PAR has the tools you need for anyone facing trauma

Trauma touches people at every level of our society: children who have witnessed violence; soldiers with posttraumatic stress disorder; adults who have experienced traumatic losses. PAR is proud to offer a number of assessment instruments that can assist in the evaluation and treatment of trauma across the age range.

Here are just some of the trauma-based instruments we have available:

Trauma Symptom Inventory-2 (TSI-2): The gold-standard measure to evaluate the effects of traumatic events in adults ages 18 years and older.

Trauma Symptom Checklist for Young Children (TSCYC): The first broadband trauma measure for children ages 3 to 12 years who have been exposed to traumatic events.

Trauma Symptom Checklist for Children (TSCC): Allows you to measure posttraumatic stress and related symptomatology in children ages 8 to 16 years.

Trauma Symptom Checklist for Children Screening Form (TSCC-SF) and
Trauma Symptom Checklist for Young Children Screening Form (TSCYC-SF): Allow you to quickly screen children from ages 3 to 17 years for symptoms of trauma and determine if follow-up evaluation and treatment is warranted.

Detailed Assessment of Posttraumatic Stress (DAPS): A self-report instrument for adults ages 18 and above that provides a detailed assessment of PTSD in a short amount of time.

The TSCYC, TSCC, TSCYC-SF, TSCC-SF, and TSI-2 are also available in Spanish.

Help those dealing with trauma, no matter the cause or their age. To learn more, click on any of the product name links above.
As every adolescent knows, trying to “be cool” is the utmost priority. Whether you want to be a rebel without a cause or a mean girl, certain things never change. However, new research out of the University of Virginia claims that the effect of being cool is short-lived. In fact, “cool” teens were more likely than their peers to face certain issues as early adults.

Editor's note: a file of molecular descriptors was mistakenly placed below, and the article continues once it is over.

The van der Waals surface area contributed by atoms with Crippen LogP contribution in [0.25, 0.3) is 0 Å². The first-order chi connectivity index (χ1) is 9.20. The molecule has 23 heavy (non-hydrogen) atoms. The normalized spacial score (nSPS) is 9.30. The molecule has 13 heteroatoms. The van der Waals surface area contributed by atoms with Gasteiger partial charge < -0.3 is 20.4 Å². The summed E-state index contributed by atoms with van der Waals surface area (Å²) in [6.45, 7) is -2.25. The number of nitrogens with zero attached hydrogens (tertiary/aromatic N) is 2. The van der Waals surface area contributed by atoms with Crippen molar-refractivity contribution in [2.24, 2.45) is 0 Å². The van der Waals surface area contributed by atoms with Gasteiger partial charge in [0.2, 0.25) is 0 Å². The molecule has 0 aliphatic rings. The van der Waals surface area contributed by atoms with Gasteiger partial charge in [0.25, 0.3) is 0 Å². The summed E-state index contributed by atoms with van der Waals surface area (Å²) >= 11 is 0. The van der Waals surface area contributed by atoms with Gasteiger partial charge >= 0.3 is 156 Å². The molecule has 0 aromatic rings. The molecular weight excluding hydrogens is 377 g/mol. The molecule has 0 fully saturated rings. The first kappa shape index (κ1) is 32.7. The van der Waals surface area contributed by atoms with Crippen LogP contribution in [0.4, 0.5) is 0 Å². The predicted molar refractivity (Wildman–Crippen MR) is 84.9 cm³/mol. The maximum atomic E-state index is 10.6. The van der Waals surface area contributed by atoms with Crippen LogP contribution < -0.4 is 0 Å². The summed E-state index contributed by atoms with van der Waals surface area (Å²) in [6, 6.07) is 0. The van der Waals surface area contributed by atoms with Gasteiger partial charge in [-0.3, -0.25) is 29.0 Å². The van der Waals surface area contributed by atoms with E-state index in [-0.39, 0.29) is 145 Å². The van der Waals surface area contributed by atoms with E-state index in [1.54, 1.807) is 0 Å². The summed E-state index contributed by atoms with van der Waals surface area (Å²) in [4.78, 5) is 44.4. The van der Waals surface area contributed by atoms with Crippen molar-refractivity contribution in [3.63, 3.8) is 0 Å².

Following teens from age 13 to age 23, researchers collected information from the teenagers themselves, as well as their parents and teachers. Many of the behaviors that led individuals to think others were cool were socially mature behaviors. Teens who were involved in dating relationships, those who engaged in delinquent activity, and those who hung out with physically attractive people were considered popular by their peers at age 13. However, by age 22, those same individuals were rated by their peers as being less competent at managing social relationships.

Those who were cool at 13 were also more likely to have addiction issues and engage in criminal activity as they aged. According to researcher Joseph P. Allen, PhD, the behaviors that made teens appear cool in early adolescence had to become more and more extreme in order to be seen as cool as they aged, leading to more serious criminal behavior and alcohol and drug abuse. By the time cool teens reached adulthood, their more extreme behaviors were no longer seen as cool, but instead led others to think they were less competent and, thus, less cool.

The full study appears online in Child Development.